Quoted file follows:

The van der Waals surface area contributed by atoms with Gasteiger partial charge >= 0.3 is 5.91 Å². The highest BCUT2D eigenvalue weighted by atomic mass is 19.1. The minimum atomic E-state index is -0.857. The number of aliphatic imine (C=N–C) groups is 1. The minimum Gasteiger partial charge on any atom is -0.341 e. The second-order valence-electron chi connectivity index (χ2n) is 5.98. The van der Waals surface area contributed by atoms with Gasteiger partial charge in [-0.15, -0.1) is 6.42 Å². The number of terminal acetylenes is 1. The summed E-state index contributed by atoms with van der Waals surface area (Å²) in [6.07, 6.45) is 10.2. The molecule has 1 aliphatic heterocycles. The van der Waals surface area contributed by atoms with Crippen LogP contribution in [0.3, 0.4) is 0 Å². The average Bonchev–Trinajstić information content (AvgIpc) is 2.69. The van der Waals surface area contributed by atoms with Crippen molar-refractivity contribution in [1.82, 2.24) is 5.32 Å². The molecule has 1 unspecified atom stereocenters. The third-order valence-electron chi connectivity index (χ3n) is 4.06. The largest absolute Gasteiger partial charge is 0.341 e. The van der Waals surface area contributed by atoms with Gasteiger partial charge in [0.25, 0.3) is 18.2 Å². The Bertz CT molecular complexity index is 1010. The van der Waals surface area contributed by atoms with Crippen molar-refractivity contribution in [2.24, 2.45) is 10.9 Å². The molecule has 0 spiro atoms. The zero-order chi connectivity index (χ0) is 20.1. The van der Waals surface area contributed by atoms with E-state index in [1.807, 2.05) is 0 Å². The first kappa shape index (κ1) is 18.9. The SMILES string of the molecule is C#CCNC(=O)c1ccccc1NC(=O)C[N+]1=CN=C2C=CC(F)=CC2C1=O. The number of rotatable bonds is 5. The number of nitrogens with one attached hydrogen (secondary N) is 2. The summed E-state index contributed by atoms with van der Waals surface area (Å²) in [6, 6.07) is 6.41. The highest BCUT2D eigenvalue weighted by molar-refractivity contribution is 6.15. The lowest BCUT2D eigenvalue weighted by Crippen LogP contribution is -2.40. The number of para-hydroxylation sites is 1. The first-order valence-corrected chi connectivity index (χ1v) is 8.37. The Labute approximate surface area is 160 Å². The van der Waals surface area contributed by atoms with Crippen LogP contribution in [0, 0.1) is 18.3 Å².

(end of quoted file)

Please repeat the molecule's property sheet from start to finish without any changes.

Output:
The van der Waals surface area contributed by atoms with Gasteiger partial charge >= 0.3 is 5.91 Å². The highest BCUT2D eigenvalue weighted by atomic mass is 19.1. The minimum atomic E-state index is -0.857. The number of aliphatic imine (C=N–C) groups is 1. The minimum Gasteiger partial charge on any atom is -0.341 e. The second-order valence-electron chi connectivity index (χ2n) is 5.98. The van der Waals surface area contributed by atoms with Gasteiger partial charge in [-0.15, -0.1) is 6.42 Å². The number of terminal acetylenes is 1. The summed E-state index contributed by atoms with van der Waals surface area (Å²) in [6.07, 6.45) is 10.2. The molecule has 1 aliphatic heterocycles. The van der Waals surface area contributed by atoms with Crippen LogP contribution in [0.3, 0.4) is 0 Å². The average Bonchev–Trinajstić information content (AvgIpc) is 2.69. The van der Waals surface area contributed by atoms with Crippen molar-refractivity contribution in [1.82, 2.24) is 5.32 Å². The molecule has 1 unspecified atom stereocenters. The third-order valence-electron chi connectivity index (χ3n) is 4.06. The largest absolute Gasteiger partial charge is 0.341 e. The van der Waals surface area contributed by atoms with Gasteiger partial charge in [0.25, 0.3) is 18.2 Å². The Bertz CT molecular complexity index is 1010. The van der Waals surface area contributed by atoms with Crippen molar-refractivity contribution in [2.24, 2.45) is 10.9 Å². The molecule has 0 spiro atoms. The zero-order chi connectivity index (χ0) is 20.1. The van der Waals surface area contributed by atoms with E-state index in [1.807, 2.05) is 0 Å². The first kappa shape index (κ1) is 18.9. The SMILES string of the molecule is C#CCNC(=O)c1ccccc1NC(=O)C[N+]1=CN=C2C=CC(F)=CC2C1=O. The number of rotatable bonds is 5. The number of nitrogens with one attached hydrogen (secondary N) is 2. The summed E-state index contributed by atoms with van der Waals surface area (Å²) in [6, 6.07) is 6.41. The highest BCUT2D eigenvalue weighted by molar-refractivity contribution is 6.15. The lowest BCUT2D eigenvalue weighted by Crippen LogP contribution is -2.40. The number of para-hydroxylation sites is 1. The first-order valence-corrected chi connectivity index (χ1v) is 8.37. The Labute approximate surface area is 160 Å². The van der Waals surface area contributed by atoms with Crippen LogP contribution in [0, 0.1) is 18.3 Å².